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# endolith/Butterworth_Lowpass_Filter_Example.png Last active Dec 11, 2015

Second-order sections for SciPy Python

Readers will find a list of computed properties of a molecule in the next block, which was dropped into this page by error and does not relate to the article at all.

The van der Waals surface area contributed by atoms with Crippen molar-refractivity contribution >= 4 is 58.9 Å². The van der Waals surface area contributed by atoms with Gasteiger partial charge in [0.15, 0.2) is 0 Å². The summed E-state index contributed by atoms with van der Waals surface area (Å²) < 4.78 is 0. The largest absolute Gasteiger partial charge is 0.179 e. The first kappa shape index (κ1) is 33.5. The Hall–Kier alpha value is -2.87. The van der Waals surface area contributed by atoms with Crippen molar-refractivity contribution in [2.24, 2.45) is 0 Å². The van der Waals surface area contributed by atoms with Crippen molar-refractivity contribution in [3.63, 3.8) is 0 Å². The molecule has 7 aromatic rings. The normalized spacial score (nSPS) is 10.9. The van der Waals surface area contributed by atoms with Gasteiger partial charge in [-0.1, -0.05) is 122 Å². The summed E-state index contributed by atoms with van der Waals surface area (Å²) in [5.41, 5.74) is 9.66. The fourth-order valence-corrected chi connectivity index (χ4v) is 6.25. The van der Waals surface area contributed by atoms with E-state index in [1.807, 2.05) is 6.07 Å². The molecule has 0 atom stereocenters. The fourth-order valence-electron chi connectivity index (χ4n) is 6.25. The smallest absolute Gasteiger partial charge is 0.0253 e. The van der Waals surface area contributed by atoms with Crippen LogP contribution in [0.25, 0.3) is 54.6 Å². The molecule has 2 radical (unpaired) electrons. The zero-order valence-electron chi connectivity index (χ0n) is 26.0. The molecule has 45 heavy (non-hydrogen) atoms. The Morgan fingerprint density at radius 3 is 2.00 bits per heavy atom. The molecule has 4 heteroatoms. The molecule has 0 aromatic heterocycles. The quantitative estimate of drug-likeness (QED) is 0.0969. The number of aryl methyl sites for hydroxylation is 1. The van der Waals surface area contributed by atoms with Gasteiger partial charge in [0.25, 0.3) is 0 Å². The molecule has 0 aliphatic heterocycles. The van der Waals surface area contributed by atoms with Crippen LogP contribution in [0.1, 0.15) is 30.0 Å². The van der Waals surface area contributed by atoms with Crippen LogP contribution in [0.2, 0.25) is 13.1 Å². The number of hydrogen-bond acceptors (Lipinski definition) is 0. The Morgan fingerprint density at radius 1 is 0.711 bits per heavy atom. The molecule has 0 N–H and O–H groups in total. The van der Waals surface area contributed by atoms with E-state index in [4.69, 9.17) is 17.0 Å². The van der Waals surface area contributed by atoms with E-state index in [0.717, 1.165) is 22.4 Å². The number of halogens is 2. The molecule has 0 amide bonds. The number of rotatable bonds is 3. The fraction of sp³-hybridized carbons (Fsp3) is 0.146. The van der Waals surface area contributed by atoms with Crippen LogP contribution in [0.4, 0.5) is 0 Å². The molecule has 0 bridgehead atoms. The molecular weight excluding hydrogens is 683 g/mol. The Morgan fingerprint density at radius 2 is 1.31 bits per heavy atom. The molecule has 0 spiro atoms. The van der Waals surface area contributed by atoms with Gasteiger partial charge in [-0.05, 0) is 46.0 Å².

""" Translation of example from: https://ccrma.stanford.edu/~jos/fp/Butterworth_Lowpass_Filter_Example.html to demonstrate that sosfilt and tf2sos function the same as the Octave version """ from __future__ import division from scipy.signal import butter from sos import tf2sos, sosfilt from numpy import shape, zeros, log10 from numpy.fft import fft, fftfreq from matplotlib.pyplot import plot, figure, axis, grid fc = 1000 # Cut-off frequency (Hz) fs = 8192 # Sampling rate (Hz) order = 5 # Filter order B, A = butter(order, fc / (fs/2)) # [0:pi] maps to [0:1] here sos, k = tf2sos(B, A) print sos print k """ Actual values differ slightly from Octave's, which are: sos = array([[1.00000, 2.00080, 1.00080, 1.00000, -0.92223, 0.28087], [1.00000, 1.99791, 0.99791, 1.00000, -1.18573, 0.64684], [1.00000, 1.00129, -0.00000, 1.00000, -0.42504, 0.00000]]) g = 0.0029714 """ ## Compute and display the amplitude response #Bs = sos[:, :3] # Section numerator polynomials #As = sos[:, 3:] # Section denominator polynomials #nsec = shape(sos)[0] nsamps = 256 # Number of impulse-response samples # Note use of input scale-factor k here: x = zeros(nsamps) x[0] = k # SCALED impulse signal x = sosfilt(sos, x) # Plot impulse response to make sure it has decayed to zero (numerically) plot(x) # Plot amplitude of frequency response figure(2) X = fft(x) # sampled frequency response f = fftfreq(nsamps, 1/fs) grid(True) axis([0, fs / 2, -100, 5]) plot(f[:nsamps / 2], 20 * log10(X[:nsamps / 2]))